Legal Practice Tip: Prosecutor’s Ethical Duty to Disclose Broader than Brady

The Tennessee Board of Professional Responsibility issued an ethics opinion explaining that a prosecuting attorney’s ethical duty to disclose favorable information to the defense is broader than that required under federal constitutional law.“Tennessee Rule of Professional Conduct 3.8(d)" is a separate ethical obligation of prosecutors and was not meant to be coextensive with a prosecutor's legal disclosure obligations.  This ethical duty is separate from disclosure obligations imposed under the Constitution, statutes, procedural rules, court rules, or court orders. A prosecutor’s ethical duty to disclose information favorable to the defense is broader than and extends beyond Brady.  Once a prosecutor knows of evidence and information that tends to negate the guilt of the accused, or mitigates the offense, or falls within RPC 3.8( d)’s disclosure requirement, the prosecutor ordinarily must disclose it as soon as reasonably practicable.” Formal Ethics Opinion 2017-F-163.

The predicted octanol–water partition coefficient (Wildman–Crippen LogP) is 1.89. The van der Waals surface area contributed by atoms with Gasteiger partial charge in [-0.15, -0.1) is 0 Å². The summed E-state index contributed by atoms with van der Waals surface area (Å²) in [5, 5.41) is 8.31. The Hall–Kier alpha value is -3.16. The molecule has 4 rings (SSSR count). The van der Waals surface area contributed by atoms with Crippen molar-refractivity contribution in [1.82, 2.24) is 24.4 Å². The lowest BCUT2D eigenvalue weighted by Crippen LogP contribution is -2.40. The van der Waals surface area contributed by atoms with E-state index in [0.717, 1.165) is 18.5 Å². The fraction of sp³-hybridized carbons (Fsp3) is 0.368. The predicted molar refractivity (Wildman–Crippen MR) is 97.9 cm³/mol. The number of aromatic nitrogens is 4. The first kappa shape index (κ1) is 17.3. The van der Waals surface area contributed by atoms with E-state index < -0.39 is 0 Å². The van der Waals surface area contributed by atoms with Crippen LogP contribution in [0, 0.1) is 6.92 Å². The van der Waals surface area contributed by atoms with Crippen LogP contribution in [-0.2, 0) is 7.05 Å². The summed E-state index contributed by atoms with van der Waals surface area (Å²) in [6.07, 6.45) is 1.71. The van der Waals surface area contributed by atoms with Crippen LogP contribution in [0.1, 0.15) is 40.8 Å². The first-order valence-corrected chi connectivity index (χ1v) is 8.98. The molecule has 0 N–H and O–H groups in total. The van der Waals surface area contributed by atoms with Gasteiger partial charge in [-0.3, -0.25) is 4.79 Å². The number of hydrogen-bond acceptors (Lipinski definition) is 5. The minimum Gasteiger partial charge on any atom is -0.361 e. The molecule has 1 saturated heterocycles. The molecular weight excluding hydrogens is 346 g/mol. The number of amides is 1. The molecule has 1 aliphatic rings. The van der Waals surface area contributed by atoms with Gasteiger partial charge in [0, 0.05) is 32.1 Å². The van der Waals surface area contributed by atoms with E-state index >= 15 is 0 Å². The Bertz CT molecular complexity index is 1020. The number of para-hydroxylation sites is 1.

Roger E. Nell is the District Public Defender at 19th Judicial District of Tennessee and current Chair-Elect of TBA's Criminal Justice Section.
          | TBA Law Blog